Nov. 8 was good for U.S. transit. Voters in Los Angeles, Seattle, Columbus, Kansas City, Indianapolis, Spokane and elsewhere passed ballot measures to fund or expand service in their cities and counties. In Atlanta and the surrounding county, voters approved two major measures to fund MARTA (Metropolitan Atlanta Rapid Transit Authority) expansion, the Atlanta BeltLine rail and trail corridor, and other bicycle and pedestrian projects.
The MARTA measure raises sales tax by one-half cent for 40 years and is estimated to generate $2.5 billion to fund major projects on the Atlanta region’s rapid transit system. The T-SPLOST measure (shorthand for Transportation Special-Purpose Local-Option Sales Tax) raises sales tax by four-tenths of a cent for five years, raising an estimated $300 million.
The MARTA and T-SPLOST measures passed handily with 71.5 percent and 67.9 percent yes votes respectively in the city and slightly better in DeKalb County. It’s clear in hindsight that people have a real appetite for transit and active transportation, but vocal supporters were still anxious leading up to election day.
“I had a lot of conversations with people in Atlanta about [the referendums],” says Darin Givens, cofounder of ThreadATL, an urbanist advocacy group. “It seemed up in the air. Half supported and half did not among people I talked to.”
Exactly what MARTA will do with the additional revenue remains up in the air. In order to get approval from Atlanta City Council to put the referendum on the ballot, they had to present a list of potential projects. But according to Simon Berrebi, executive director of grassroots group MARTA Army, that was a starting place.
“The amount of money that will be levied from the tax won’t be sufficient to fund all these projects,” Berrebi says. “That was done purposely to leave some space for planners to build some projects based on information we don’t have yet.”
MARTA Army implements tactical urbanism-style programs to improve the transit riding experience in Atlanta.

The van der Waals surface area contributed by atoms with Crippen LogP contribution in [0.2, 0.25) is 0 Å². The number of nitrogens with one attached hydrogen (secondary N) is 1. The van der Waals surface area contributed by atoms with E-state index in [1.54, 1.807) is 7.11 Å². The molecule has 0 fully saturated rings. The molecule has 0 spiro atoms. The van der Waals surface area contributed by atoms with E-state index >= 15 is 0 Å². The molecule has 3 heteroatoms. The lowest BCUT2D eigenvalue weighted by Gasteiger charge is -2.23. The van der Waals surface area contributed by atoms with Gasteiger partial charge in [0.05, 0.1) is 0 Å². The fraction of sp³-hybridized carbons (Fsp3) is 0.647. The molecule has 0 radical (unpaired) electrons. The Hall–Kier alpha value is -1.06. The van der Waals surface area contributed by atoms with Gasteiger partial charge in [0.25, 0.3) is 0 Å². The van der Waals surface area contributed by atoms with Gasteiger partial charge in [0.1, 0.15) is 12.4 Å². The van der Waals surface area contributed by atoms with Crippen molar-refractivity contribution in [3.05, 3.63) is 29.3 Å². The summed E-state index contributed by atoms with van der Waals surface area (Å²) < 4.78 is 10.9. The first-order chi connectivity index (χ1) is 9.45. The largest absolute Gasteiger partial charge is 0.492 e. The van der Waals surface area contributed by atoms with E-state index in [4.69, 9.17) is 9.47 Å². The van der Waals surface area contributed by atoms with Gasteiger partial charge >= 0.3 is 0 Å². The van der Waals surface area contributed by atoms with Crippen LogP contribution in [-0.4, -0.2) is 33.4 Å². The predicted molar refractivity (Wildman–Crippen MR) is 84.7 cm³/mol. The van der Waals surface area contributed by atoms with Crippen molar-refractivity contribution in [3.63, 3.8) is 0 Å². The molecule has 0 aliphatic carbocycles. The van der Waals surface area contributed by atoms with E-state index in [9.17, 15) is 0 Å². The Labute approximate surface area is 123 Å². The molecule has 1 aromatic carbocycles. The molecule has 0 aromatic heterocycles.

That agency list includes building a light-rail line on the BeltLine loop, extending the rapid transit Blue Line a little more than a mile west from Hamilton E. Holmes station to Interstate 285, building new bus rapid transit lines, building three infill stations, improving existing stations and expanding bus service.
“We’re happy that it’s an exhaustive list,” says Berrebi. “The position of MARTA Army is there needs to be a robust public outreach process that informs the vision, which will inform the goals, which will inform performance metric, that will inform prioritization. At the end of the day we can’t have an effective implementation if we don’t have a key understanding of what people want. We shouldn’t plan the system the same if the goal is to reduce congestion or it’s to give opportunities to people who need it the most.”
Givens is hoping MARTA prioritizes infill stations and increased bus service.
“There are some long stretches of MARTA track without stations,” he says. “Over time we’ve seen some infill urbanism develop along those stretches of track with apartments and such. It would be great to have some infill stations to go along with.”
As for buses, he says frequency and routes were cut back significantly during the recession and have never fully recovered.
“I’m hoping we can change that a little bit and get more money for buses,” Givens says. “Atlanta has kind of a suburban layout in a lot of the city. I think buses are a really good way to serve that built environment.”
Plans for the $300 million in T-SPLOST funds are more concrete. The city plans to spend $66 million to complete the BeltLine Loop, a 22-mile greenway around the city’s central business district. It will include a multiuse trail, park space and eventually a light-rail line. Part of the project is complete, and the T-SPLOST money will allow the city to buy the remaining land to finish the loop.
“It’s incredibly exciting to see so much enthusiasm around this whole concept of building out Atlanta around future light-rail line and an existing bike and pedestrian path instead of building out only around roads,” Givens says. “It’s wonderful to go out on the weekend on the part of BeltLine that’s already built out and see people out walking and biking these long stretches between neighborhoods.”
The T-SPLOST measure also provides $75 million for 15 complete streets projects, $3 million for Atlanta bike-share, $69 million for sidewalk improvements, $40 million for traffic signal optimization, and other bicycle and pedestrian improvements.
Josh Cohen is Crosscut’s city reporter covering Seattle government, politics and the issues that shape life in the city.